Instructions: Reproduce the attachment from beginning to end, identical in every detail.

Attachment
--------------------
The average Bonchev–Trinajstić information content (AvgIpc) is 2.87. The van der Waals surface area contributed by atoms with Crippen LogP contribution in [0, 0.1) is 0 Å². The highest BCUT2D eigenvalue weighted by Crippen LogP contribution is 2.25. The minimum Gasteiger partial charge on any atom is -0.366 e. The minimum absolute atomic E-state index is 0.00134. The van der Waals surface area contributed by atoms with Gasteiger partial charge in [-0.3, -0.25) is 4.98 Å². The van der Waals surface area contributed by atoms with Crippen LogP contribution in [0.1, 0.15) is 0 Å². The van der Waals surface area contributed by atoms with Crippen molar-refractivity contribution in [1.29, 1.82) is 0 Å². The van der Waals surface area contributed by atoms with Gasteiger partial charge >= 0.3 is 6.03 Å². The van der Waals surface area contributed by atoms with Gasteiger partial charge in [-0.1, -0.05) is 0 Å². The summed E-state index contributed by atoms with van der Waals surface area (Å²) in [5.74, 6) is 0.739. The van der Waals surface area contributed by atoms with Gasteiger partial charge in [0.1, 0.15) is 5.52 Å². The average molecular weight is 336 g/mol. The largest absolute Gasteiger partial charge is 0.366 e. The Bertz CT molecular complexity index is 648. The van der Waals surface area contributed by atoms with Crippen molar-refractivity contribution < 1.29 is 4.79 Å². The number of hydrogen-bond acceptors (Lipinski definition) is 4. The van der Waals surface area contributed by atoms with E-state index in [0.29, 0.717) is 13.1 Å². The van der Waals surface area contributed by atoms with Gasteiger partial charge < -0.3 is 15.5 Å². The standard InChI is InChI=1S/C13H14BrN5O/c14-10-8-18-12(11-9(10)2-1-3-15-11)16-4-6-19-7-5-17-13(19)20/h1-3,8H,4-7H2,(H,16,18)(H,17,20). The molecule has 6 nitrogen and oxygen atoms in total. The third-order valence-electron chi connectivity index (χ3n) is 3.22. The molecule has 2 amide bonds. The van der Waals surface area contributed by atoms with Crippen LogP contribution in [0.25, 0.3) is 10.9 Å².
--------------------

The average Bonchev–Trinajstić information content (AvgIpc) is 2.87. The van der Waals surface area contributed by atoms with Crippen LogP contribution in [0, 0.1) is 0 Å². The highest BCUT2D eigenvalue weighted by Crippen LogP contribution is 2.25. The minimum Gasteiger partial charge on any atom is -0.366 e. The minimum absolute atomic E-state index is 0.00134. The van der Waals surface area contributed by atoms with Gasteiger partial charge in [-0.3, -0.25) is 4.98 Å². The van der Waals surface area contributed by atoms with Crippen LogP contribution in [0.1, 0.15) is 0 Å². The van der Waals surface area contributed by atoms with Crippen molar-refractivity contribution in [1.29, 1.82) is 0 Å². The van der Waals surface area contributed by atoms with Gasteiger partial charge >= 0.3 is 6.03 Å². The van der Waals surface area contributed by atoms with Gasteiger partial charge in [-0.1, -0.05) is 0 Å². The summed E-state index contributed by atoms with van der Waals surface area (Å²) in [5.74, 6) is 0.739. The van der Waals surface area contributed by atoms with Gasteiger partial charge in [0.1, 0.15) is 5.52 Å². The average molecular weight is 336 g/mol. The largest absolute Gasteiger partial charge is 0.366 e. The Bertz CT molecular complexity index is 648. The van der Waals surface area contributed by atoms with Crippen molar-refractivity contribution < 1.29 is 4.79 Å². The number of hydrogen-bond acceptors (Lipinski definition) is 4. The van der Waals surface area contributed by atoms with E-state index in [0.29, 0.717) is 13.1 Å². The van der Waals surface area contributed by atoms with Gasteiger partial charge < -0.3 is 15.5 Å². The standard InChI is InChI=1S/C13H14BrN5O/c14-10-8-18-12(11-9(10)2-1-3-15-11)16-4-6-19-7-5-17-13(19)20/h1-3,8H,4-7H2,(H,16,18)(H,17,20). The molecule has 6 nitrogen and oxygen atoms in total. The third-order valence-electron chi connectivity index (χ3n) is 3.22. The molecule has 2 amide bonds. The van der Waals surface area contributed by atoms with Crippen LogP contribution in [0.25, 0.3) is 10.9 Å².